As part of Kirklees Council’s continued work to balance its budgets, Cabinet Members are being asked to approve a 6-week consultation on proposals for changes to the district’s leisure centre offer.
The council’s 11 leisure centres have been operated by an external charity called Kirklees Active Leisure (KAL) since 2002, however the financial responsibility for the physical buildings belongs to the council. In addition to paying for repairs and maintenance, the council provides a grant to KAL each year to subsidise the provision of leisure services at the sites.
The council’s leisure centres, like the wider leisure industry, were particularly hard hit during COVID, with pools and sports centres closing for significant periods and bringing in no income.
Aware of this, the council increased its subsidy to KAL during the recovery period. This included an additional £9.96M, alongside the core funding of £6M between April 21 and April 2024.
The council has indicated that due to the current financial situation, they are only able to provide a grant of £2.55m in the next financial year.
Kirklees Active Leisure has told the council that without additional funding, they will need to scale back their offer.
The need to change is a direct impact of the increased costs associated with running leisure centres such as energy, staffing and maintenance costs. Leisure centre operators are facing energy bill increases of around 200% when compared to 2019. In KAL centres, utilities costs have increased from around £1m to £4m.
Kirklees are not alone in this situation; research in November 2022 stated that 40% of council areas were at risk of losing their leisure centres and swimming pools and 65 pools have closed in the three years to March 2022 (UKActive).
The council is proposing to consult the public about which centres should remain open to ensure there is still a level of public access to swimming, sport, and exercise across the district.
Changes will have to take place and the number of centres will reduce due to the level of financial contribution the council is able to make to its partnership with KAL.
The proposal is to continue to operate the flagship centres in the North and South of the district: Huddersfield Leisure Centre and Spen Valley Leisure Centre.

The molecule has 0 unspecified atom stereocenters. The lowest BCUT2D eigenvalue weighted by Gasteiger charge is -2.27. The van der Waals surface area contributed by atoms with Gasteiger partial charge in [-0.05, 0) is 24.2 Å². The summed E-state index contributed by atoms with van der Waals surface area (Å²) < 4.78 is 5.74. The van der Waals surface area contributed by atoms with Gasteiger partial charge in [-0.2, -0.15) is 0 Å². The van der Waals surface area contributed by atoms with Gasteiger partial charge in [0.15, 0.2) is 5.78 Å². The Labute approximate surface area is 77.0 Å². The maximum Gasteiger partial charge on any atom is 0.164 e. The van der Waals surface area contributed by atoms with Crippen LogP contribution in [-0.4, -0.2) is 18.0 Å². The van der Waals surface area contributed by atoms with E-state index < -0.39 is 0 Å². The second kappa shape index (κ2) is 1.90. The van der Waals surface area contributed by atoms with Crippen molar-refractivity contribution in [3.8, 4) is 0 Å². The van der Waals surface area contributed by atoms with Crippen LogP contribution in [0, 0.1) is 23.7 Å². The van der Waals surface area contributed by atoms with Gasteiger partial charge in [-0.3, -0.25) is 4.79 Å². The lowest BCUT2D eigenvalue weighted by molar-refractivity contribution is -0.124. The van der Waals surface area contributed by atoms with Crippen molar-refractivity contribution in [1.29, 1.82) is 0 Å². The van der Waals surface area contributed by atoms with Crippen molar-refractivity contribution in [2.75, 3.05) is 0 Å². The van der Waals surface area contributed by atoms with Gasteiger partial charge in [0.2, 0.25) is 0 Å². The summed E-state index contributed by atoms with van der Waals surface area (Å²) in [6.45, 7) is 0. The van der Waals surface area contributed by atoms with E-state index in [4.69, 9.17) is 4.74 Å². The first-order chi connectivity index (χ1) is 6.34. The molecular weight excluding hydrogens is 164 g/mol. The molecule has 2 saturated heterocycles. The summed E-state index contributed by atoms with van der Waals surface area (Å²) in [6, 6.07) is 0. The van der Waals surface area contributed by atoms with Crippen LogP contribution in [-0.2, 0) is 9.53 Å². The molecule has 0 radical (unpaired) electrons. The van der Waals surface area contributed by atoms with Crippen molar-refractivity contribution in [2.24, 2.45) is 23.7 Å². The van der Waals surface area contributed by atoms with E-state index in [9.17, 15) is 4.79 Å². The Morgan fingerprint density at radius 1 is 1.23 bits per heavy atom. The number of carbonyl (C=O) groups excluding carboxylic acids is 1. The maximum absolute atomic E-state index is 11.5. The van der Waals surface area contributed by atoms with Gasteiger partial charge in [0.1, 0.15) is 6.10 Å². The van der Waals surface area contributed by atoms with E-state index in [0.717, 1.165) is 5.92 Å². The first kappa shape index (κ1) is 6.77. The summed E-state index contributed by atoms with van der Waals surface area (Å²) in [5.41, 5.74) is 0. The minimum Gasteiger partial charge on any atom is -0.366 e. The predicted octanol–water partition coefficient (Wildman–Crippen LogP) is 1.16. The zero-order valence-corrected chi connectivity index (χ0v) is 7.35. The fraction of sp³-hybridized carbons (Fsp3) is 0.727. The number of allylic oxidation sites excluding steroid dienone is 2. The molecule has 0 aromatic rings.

Another six sites could be kept open because they require a relatively low level of financial contribution from the council, or further time is required for additional funding to be secured or alternative offers to be explored, as in the case of Holmfirth Pool & Fitness Suite, and Bradley Park Golf Club. Scissett Baths and Fitness Centre, could also be kept open if funding is granted by Sports England.
The report proposes that the Stadium Health & Fitness Club should also be kept open, to allow the council to resolve complex leasing arrangements and investigate the site’s attraction to commercial operators.
For Deighton Sports Arena, the current plan is that it will stop being operated by KAL in November 2023, however the council is proposing looking into other operating models such as a community asset transfer.
The report then sets out three potential permanent closures: Dewsbury Sports Centre, Batley Sports & Tennis Centre, and Colne Valley Leisure Centre. They are proposed to close as they all require a larger council contribution to operate than other centres, as well as significant capital investment for repairs and maintenance over the next three years.
Councillor Turner, Cabinet Member for Finance and Regeneration, said: “Where many councils have closed pools and sports centres gradually over many years, we have remained committed to protecting leisure services as much as possible. This has also included major investment in new centres for both North and South Kirklees in recent years.’
“However, the economic situation facing the UK is having a significant impact on everyone including local councils. Government funding has failed to plug the gap created by the long-term impacts of austerity, COVID and increased energy prices.’
“This means more of council budgets are being absorbed by statutory [legally required] and other essential front-line services. This has left us having to make very difficult decisions on the ongoing provision of other services, such as sport and leisure.’
“I am asking Cabinet permission to consult on the proposals, so that we can understand the impact they will have on local people. The information gathered will be used alongside the economic, environmental, social, and legal information available to the council to draft a report for a final decision at the Cabinet Meeting in December.”